The Claremont Evaluation Center is pleased to offer a series of webinars on the discipline and profession of evaluation. This series is free and available to anyone across the globe with an internet connection. We strongly recommend updating your web browser before attempting to join the webinar.
Stewart Donaldson, Michael Scriven, Tarek Azzam, & Tiffany Berry: The Evaluation Scene & Introduction to the CEC Webinar Series.
Welcome to the inaugural webinar from the new-born Claremont Evaluation Center (CEC)! This (northern) spring we’re going to present a series of no-charge webinars and we hope you will tell your friends about them. We’ll start off with a talk by Directors Stewart Donaldson and Michael Scriven about the scene in evaluation today in the US and overseas, and why this suggested the founding of the Claremont Evaluation Center. Co-Directors Tarek Azzam and Tiffany Berry will serve as discussants. Finally, we will provide an overview of the spring webinar series and discuss the emerging evaluation issues that will be addressed. Click here to see a recording of this webinar.
March 14, 2013. 4:30 - 6:00 PM Pacific Time.
Michael Scriven: The Good Old Days and the Schizophrenic Break in the History of Evaluation.
Early evaluation by hominids began long before they had a language and it continued to be a large slice of our valuable knowledge until David Hume (c. 1770) raised doubts about the foundations for evaluative claims. These doubts were vastly amplified by the logical positivists who formulated “the doctrine of value-free science” at the turn into the 20th century. It was endorsed by the emerging social sciences, but it was ignored by all of the other great applied sciences e.g. medicine and engineering, setting up a schizophrenia that still continues today. Click here to see a recording of this webinar.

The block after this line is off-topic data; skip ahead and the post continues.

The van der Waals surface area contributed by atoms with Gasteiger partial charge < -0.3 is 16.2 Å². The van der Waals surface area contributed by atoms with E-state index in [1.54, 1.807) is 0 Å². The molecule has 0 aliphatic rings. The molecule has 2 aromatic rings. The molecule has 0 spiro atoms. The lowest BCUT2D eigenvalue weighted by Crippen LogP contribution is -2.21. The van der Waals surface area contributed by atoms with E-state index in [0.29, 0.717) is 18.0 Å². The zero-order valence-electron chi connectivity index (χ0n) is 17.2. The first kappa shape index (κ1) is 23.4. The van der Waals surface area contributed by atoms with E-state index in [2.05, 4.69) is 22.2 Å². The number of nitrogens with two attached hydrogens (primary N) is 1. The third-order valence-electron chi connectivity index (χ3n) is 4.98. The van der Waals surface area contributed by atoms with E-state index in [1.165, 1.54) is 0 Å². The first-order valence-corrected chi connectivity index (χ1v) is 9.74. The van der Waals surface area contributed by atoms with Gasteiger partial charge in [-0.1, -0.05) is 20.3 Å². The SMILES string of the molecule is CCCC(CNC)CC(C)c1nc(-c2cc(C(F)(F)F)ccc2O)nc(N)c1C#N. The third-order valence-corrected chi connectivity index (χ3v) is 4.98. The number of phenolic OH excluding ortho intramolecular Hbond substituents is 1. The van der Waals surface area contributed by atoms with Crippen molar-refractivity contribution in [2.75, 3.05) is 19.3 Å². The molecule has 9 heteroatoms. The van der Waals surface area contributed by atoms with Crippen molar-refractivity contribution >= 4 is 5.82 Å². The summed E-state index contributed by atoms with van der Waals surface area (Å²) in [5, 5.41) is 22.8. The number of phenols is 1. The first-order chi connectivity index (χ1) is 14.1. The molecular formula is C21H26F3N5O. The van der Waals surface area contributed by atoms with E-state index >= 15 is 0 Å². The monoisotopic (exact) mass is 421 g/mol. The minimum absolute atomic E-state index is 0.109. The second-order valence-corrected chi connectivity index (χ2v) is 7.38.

March 28, 2013. 4:30 - 6:00 PM Pacific Time.
Michael Scriven: The Only Cure—Regression and Reconstitution.
The only way to shed the remaining—often hidden—shackles of the value-free doctrine on the development of the social sciences, according to Scriven, is to provide an alternative to the entire positivist analysis. (The alternative offered by the qualitative methodology enthusiasts is not radical enough, although we can and should incorporate much of it.) Click here to see a recording of this webinar.
April 4, 2013. 4:30 - 6:00 PM Pacific Time.
Michael Scriven: The Future Bright.
With the new foundations under us we can now suggest the next two great missions for evaluation. The first is establishing it as the “alpha discipline” i.e. the discipline underlying quality control in science, technology, and their applications. The great step beyond the alpha role is the “exemplar role” in which the social sciences come to realize that their “fringe disciplines”—program evaluation, personnel evaluation, proposal evaluation, etc. must be treated as the model for applied social science not aberrations of it. Finally, there is the role of underpinning the ‘alpha value,’ i.e., ethics. Click here to see a recording of this webinar.
April 25, 2013. 4:30 - 6:00 PM Pacific Time.
Michael Scriven: Practical Applications of the Reconstructed Discipline of Evaluation
Changing the foundations of evaluation to build on what we will call ‘the practical philosophy of science’ covered in webinar III, has huge implications for the status of evaluation in science, the humanities, and everyday practical life. In this webinar we will look at the implications for education K-18, medicine, and program evaluation, and perhaps others.